clinical features

FREE subscriptions for doctors and students... click here
You have 3 more open access pages.

Presentation is typically with an acutely swollen and painful testis, lower abdominal pain and sometimes, vomiting. The abdominal pain occurs because the testis retains its embryological nerves supply which primarily, is from the T10 sympathetic pathway.

There may be a history of mild trauma to the testis or of previous episodes of testicular pain due to torsion and untwisting.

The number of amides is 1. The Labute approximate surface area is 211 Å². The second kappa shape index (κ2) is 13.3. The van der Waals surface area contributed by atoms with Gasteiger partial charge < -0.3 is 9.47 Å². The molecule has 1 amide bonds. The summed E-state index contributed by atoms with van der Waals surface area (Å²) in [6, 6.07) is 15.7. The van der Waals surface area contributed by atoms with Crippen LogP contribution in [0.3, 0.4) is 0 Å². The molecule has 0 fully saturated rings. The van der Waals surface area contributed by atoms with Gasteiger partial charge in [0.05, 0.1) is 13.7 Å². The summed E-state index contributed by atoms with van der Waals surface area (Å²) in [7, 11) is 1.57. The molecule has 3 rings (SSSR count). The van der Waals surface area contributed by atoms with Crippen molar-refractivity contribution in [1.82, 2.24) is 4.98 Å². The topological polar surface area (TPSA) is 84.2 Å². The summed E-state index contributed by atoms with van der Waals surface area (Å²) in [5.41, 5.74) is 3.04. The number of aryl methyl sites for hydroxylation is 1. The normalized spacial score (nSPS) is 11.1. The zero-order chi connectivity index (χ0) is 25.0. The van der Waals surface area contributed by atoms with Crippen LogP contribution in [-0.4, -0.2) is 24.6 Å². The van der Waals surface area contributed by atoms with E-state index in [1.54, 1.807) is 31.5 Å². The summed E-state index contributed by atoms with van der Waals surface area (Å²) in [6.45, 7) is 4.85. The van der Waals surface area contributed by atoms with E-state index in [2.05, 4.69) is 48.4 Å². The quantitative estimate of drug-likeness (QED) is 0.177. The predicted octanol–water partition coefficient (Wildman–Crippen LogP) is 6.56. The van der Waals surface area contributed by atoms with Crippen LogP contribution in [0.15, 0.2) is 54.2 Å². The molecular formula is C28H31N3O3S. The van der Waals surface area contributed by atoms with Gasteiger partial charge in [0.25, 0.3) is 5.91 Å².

The testis lies horizontally, high in the neck of the scrotum. In the early stages, the cord may be palpably thickened. Later, palpation is difficult as the overlying scrotal skin becomes red and oedematous.

Pain is not relieved by elevating the twisted testis - negative Prehn's sign. The cremasteric reflex is absent.

A neonatal torsion may be without symptoms and simply present as a hard, enlarged testes in a blue scrotum. They tend to present late, and it is more difficult to preserve the testes.

Of boys presenting with acute scrotal swelling only 25% will have torsion of the testis.

Last reviewed 02/2020

Links: